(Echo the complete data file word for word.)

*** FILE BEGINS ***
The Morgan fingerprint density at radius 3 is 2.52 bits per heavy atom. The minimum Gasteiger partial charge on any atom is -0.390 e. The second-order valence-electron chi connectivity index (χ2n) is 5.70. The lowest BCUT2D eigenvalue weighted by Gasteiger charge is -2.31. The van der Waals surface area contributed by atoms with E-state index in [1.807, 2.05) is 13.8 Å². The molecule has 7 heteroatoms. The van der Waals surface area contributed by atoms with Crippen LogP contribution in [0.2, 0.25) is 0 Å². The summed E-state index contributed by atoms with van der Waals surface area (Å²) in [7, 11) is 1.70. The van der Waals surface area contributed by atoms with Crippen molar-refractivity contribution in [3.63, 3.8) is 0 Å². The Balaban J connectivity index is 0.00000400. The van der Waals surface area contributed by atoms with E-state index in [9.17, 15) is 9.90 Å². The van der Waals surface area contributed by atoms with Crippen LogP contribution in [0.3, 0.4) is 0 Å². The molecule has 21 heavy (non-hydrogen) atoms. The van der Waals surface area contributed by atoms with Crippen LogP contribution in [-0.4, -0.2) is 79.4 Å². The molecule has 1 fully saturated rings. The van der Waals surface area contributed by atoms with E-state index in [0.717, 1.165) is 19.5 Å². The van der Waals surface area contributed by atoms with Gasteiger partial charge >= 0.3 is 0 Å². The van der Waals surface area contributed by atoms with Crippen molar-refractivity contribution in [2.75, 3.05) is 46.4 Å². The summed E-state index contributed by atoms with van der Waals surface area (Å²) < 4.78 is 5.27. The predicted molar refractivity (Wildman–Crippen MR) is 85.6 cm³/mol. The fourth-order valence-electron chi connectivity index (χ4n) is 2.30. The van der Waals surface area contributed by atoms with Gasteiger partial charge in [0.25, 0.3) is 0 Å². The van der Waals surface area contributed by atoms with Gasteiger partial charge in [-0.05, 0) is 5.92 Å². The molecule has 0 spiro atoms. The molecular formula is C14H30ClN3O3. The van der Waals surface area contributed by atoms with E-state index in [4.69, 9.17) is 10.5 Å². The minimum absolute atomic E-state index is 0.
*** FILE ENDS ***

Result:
The Morgan fingerprint density at radius 3 is 2.52 bits per heavy atom. The minimum Gasteiger partial charge on any atom is -0.390 e. The second-order valence-electron chi connectivity index (χ2n) is 5.70. The lowest BCUT2D eigenvalue weighted by Gasteiger charge is -2.31. The van der Waals surface area contributed by atoms with E-state index in [1.807, 2.05) is 13.8 Å². The molecule has 7 heteroatoms. The van der Waals surface area contributed by atoms with Crippen LogP contribution in [0.2, 0.25) is 0 Å². The summed E-state index contributed by atoms with van der Waals surface area (Å²) in [7, 11) is 1.70. The van der Waals surface area contributed by atoms with Crippen molar-refractivity contribution in [3.63, 3.8) is 0 Å². The Balaban J connectivity index is 0.00000400. The van der Waals surface area contributed by atoms with E-state index in [9.17, 15) is 9.90 Å². The van der Waals surface area contributed by atoms with Crippen LogP contribution in [0.3, 0.4) is 0 Å². The molecule has 21 heavy (non-hydrogen) atoms. The van der Waals surface area contributed by atoms with Crippen LogP contribution in [-0.4, -0.2) is 79.4 Å². The molecule has 1 fully saturated rings. The van der Waals surface area contributed by atoms with E-state index in [0.717, 1.165) is 19.5 Å². The van der Waals surface area contributed by atoms with Gasteiger partial charge >= 0.3 is 0 Å². The van der Waals surface area contributed by atoms with Crippen molar-refractivity contribution in [2.75, 3.05) is 46.4 Å². The summed E-state index contributed by atoms with van der Waals surface area (Å²) < 4.78 is 5.27. The predicted molar refractivity (Wildman–Crippen MR) is 85.6 cm³/mol. The fourth-order valence-electron chi connectivity index (χ4n) is 2.30. The van der Waals surface area contributed by atoms with Gasteiger partial charge in [0.25, 0.3) is 0 Å². The van der Waals surface area contributed by atoms with Gasteiger partial charge in [-0.05, 0) is 5.92 Å². The molecule has 0 spiro atoms. The molecular formula is C14H30ClN3O3. The van der Waals surface area contributed by atoms with E-state index in [4.69, 9.17) is 10.5 Å². The minimum absolute atomic E-state index is 0.